To see, close up, what happens during a nascent viral infection, Jackson and his associates used a sophisticated tissue culture method to generate what they call airway epithelial organoids, which mimic normal airways. While lacking blood vessels and immune cells, these organoids otherwise fully recapitulate the architecture of the nasal epithelium, including an intact mucus-mucin layer and well-developed multiciliated cells.
The scientists inoculated the cultures by incubating them in the same dish with SARS-CoV-2. With light and electron microscopy and immunochemical staining, they monitored the epithelial cells for viral entry, replication and exit.
Only ciliated cells became infected. Electron microscopy showed that the virus initially attaches only to cilia. Six hours after organoids were incubated with SARS-CoV-2, many virus particles were dotting the cilia’s sides from the tips down. Even 24 hours after inoculation, the virus was replicating only in a few cells. It took 48 hours for massive replication to occur.
SARS-CoV-2 needs a full day or two to start replicating full-tilt in real life, too.
Depleting the cilia, by knocking down levels of a protein critical to cilia formation in nasal epithelial cells, severely slowed down SARS-CoV-2 infection.
“It’s clear that human ciliated nasal epithelial cells are the primary entry site for SARS-CoV-2 in nasal epithelial tissue,” Jackson said.
Suspecting that the delay in infection is due to the airway mucus-mucin barrier the virus has to cross, the researchers treated the airway organoids with a mucin-selective enzyme that breaks down the mucin-network mesh. It sped up virus entry at 24 hours from “barely detectable to easily detectable,” said Jackson, who concludes that eliminating mucin from this mesh prevented the mesh from blocking SARS-CoV-2 infection of the organoids.
In patients with a very rare disease called primary ciliary dyskinesia, whose ciliary beating capability is compromised or is no longer in sync, mucus flow loses its directionality.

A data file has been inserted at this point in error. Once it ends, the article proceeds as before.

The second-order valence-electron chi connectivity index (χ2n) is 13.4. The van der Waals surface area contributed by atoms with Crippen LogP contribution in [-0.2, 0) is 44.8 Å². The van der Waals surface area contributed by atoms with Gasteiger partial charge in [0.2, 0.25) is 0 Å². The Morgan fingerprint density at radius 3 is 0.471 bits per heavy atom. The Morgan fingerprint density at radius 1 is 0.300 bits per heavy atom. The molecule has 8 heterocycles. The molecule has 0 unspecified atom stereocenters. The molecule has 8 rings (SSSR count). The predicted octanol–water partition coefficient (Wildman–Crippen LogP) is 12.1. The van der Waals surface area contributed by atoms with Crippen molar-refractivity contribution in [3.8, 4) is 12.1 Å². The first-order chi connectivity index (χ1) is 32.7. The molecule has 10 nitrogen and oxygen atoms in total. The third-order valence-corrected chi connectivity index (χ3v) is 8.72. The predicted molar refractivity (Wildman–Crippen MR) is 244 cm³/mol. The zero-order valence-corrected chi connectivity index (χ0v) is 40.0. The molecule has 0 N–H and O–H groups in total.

In airway organoids generated from these patients, viral attachment to cilia resembled that seen in normal cells. At 24 hours post-inoculation, cell-infection rates were also similar to those of normal infected cells. Normal-looking microvilli bristled on cell surfaces.
But at 48 hours, SARS-CoV-2 was infecting far fewer cells overall — it could infect only the immediately surrounding cells — suggesting that once SARS-CoV-2 has started replicating within infected cells, the virus relies on adequate mucus flow to help it spread throughout the upper airways.
A May 2020 Nature Communications study, co-authored by Jackson, showed that ACE2 — the classic SARS-CoV-2-binding cell-surface molecule, or receptor — concentrates on the cilia of nasal epithelial cells. The new Cell study showed that SARS-CoV-2 bound to epithelial cilia via this receptor.
From there, Jackson said, the virus might slip past the mucus-mucin barrier in one of two ways: either by skipping down the side of cilia, hopscotch-style, from one ACE2 molecule to the next until it reaches the cell’s main body, fusing with the cell membrane there and climbing in; or by wedging its way into the cilium and riding an internal freight elevator down to the cell body.